Symptom: Cheap Squeak sound board blowing fuses.
I had another person send me their Cheap Squeak board from their Spy Hunter pinball machine after it was blowing fuses. Compared to last time, it was much easier to identify where the short was located. Both C10 and C22 capacitors were shorted.
Tantalum capacitors were used for both C10 and C22, and a variety of other locations on the sound board. Although tantalum capacitors don’t age like aluminum electrolytic capacitors, they have a weakness: they don’t tolerate voltage spikes very well (nor reverse polarity, where they will likely explode).
Both C10 and C22 are located on the unregulated 12 Volt supply. This supply normally runs a little higher, and since it’s unregulated can have voltage spikes on it. So if your Cheap Squeak is blowing fuses, replace both of these capacitors. The original caps were rated at 25 volts, but I use either a 35 volt or a 50 volt for a replacement to make them more resistant to voltage spikes. The value is 4.7uF.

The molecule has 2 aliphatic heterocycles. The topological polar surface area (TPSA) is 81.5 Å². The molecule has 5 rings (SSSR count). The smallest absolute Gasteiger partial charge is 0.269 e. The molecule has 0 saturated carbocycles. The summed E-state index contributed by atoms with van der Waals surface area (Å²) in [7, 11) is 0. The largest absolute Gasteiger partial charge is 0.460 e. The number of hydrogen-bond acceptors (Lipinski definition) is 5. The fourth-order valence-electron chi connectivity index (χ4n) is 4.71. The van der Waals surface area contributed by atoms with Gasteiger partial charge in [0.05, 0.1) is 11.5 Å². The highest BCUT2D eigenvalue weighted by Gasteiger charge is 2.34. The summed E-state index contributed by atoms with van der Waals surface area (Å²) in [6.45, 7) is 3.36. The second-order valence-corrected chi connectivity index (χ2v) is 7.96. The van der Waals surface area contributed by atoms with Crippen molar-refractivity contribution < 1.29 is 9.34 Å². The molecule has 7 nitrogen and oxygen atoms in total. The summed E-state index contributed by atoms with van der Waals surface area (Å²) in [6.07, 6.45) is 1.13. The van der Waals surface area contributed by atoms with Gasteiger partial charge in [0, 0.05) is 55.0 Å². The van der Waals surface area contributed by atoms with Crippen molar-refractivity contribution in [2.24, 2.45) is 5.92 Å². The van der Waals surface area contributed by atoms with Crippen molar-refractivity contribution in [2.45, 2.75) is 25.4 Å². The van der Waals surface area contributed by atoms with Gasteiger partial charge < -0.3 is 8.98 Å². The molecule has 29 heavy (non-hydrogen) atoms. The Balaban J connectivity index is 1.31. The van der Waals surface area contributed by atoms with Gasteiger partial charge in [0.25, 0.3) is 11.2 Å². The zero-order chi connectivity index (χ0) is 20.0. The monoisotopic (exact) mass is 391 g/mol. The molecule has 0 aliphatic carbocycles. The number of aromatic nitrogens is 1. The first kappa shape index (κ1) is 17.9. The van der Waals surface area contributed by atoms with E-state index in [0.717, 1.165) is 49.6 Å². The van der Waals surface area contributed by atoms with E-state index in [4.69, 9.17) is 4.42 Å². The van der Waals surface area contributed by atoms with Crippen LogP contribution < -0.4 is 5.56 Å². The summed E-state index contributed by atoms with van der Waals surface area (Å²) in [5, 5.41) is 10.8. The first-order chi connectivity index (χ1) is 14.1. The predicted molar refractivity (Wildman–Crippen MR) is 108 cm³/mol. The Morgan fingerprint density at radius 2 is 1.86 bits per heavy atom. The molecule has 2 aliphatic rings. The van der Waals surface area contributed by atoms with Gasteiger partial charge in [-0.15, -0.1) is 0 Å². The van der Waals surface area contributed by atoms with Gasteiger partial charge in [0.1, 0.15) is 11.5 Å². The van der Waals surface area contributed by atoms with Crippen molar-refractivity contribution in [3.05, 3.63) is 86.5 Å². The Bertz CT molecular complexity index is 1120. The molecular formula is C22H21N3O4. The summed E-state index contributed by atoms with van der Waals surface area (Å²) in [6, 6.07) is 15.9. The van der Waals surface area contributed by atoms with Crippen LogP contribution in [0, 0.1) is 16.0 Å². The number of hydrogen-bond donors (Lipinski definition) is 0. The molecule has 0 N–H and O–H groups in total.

The other tantalum capacitors on the board should be fine since they are downstream from the 5 volt regulator and it’s very unlikely a voltage spike would get that far. They should last forever.
Also note that aluminum electrolytic capacitors have the minus “-” side identified on them and tantalum capacitors have the positive or “+” identified on them. The circuit board has only “+” polarity identified for all capacitors regardless of type. So double check the polarity of the capacitors before soldering them.